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Thread: Les cloches de Hinckley

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    Les cloches de Hinckley

    Another atmospheric masterpiece from the genius Louis Vierne..

    http://www.youtube.com/watch?v=84RMbM3bUbc

    but does anyone know the background to the writing of this piece? What was the connection between the organist of Notre Dame and a small town in Leicestershire? I'd love to know.
    Last edited by jhnbrbr; Jul-15-2009 at 15:47.

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    One suggestion is that Vierne heard the carillon in the town of Hinckley when he was on one of his recital tours of England, and was inspired to write this piece.

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    I'm sure that has to be the most likely explanation, but Hinckley still seems an unlikely venue to include on his recital tours (no offence, Hincklians!)

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    Quote Originally Posted by jhnbrbr View Post
    I'm sure that has to be the most likely explanation, but Hinckley still seems an unlikely venue to include on his recital tours (no offence, Hincklians!)
    I am neither a native nor inhabitant of Hinckley and the suggestion is not mine.
    I merely passed it on having read it on a website giving a potted biography of Vierne.

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    Vice Admiral Virtuoso wljmrbill's Avatar
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    according to Flag Digital Music summary...Rovikered you are right as to what they think was inspiration for the piece...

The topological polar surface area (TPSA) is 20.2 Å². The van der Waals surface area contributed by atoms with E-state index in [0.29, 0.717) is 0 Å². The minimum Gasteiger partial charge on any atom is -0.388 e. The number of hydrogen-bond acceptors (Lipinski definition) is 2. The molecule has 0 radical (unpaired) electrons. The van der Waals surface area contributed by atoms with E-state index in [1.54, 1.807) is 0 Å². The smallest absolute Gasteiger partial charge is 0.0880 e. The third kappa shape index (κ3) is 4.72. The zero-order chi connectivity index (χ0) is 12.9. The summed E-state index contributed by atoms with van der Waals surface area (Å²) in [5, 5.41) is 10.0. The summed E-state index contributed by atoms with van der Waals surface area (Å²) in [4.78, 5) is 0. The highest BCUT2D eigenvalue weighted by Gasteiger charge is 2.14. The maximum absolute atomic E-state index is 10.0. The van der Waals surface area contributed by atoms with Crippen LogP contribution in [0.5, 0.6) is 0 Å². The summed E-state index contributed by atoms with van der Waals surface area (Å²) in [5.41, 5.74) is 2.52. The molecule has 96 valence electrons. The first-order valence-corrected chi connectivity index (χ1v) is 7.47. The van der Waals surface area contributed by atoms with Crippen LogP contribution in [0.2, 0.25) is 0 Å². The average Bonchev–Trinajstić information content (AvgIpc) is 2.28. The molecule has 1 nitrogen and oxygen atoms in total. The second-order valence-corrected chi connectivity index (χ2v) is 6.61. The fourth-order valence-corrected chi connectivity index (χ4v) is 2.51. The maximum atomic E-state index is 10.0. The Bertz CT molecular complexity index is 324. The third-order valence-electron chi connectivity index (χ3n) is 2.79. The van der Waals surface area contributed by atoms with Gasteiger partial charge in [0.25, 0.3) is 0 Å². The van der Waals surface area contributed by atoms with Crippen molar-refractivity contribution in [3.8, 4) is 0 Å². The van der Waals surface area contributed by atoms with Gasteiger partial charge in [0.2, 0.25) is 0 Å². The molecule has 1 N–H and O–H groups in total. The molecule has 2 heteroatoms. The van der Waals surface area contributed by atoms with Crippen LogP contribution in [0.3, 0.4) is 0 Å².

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    Ah! Flag Digital Music : I think that's where I read it.

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    Quote Originally Posted by rovikered View Post
    One suggestion is that Vierne heard the carillon in the town of Hinckley when he was on one of his recital tours of England, and was inspired to write this piece.
    Quite so.
    Here's the story: Vierne stayed in Hinckley when he toured in England, Ireland and Scotland in 1925. He gave a concert on the 5th of may 1925 at the Parish church of St Mary on a beautiful instrument built by Norman and Beard in 1908. As Vierne and his "amoureuse" Madeleine Richepin spent the night in an hotel in front of the church, he was waken up every 15 minutes by a chime ringing a descending scale in E major. On the morning, Madeleine Richepin suggested to Louis Vierne to use the distressing theme of the chime for a composition. This idea was very soon taken up by Vierne who wrote effortless in the train to Tenbury this piece of fantaisie. From the Pierre Labric's recordings in Saint Ouen de Rouen.

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    Thanks Thierry for providing the full story.

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    Quote Originally Posted by Thierry59 View Post
    Quite so.
    Here's the story: Vierne stayed in Hinckley when he toured in England, Ireland and Scotland in 1925. He gave a concert on the 5th of may 1925 at the Parish church of St Mary on a beautiful instrument built by Norman and Beard in 1908. As Vierne and his "amoureuse" Madeleine Richepin spent the night in an hotel in front of the church, he was waken up every 15 minutes by a chime ringing a descending scale in E major. On the morning, Madeleine Richepin suggested to Louis Vierne to use the distressing theme of the chime for a composition. This idea was very soon taken up by Vierne who wrote effortless in the train to Tenbury this piece of fantaisie. From the Pierre Labric's recordings in Saint Ouen de Rouen.
    Thanks for this. It's interesting (and entertaining) to hear the full story.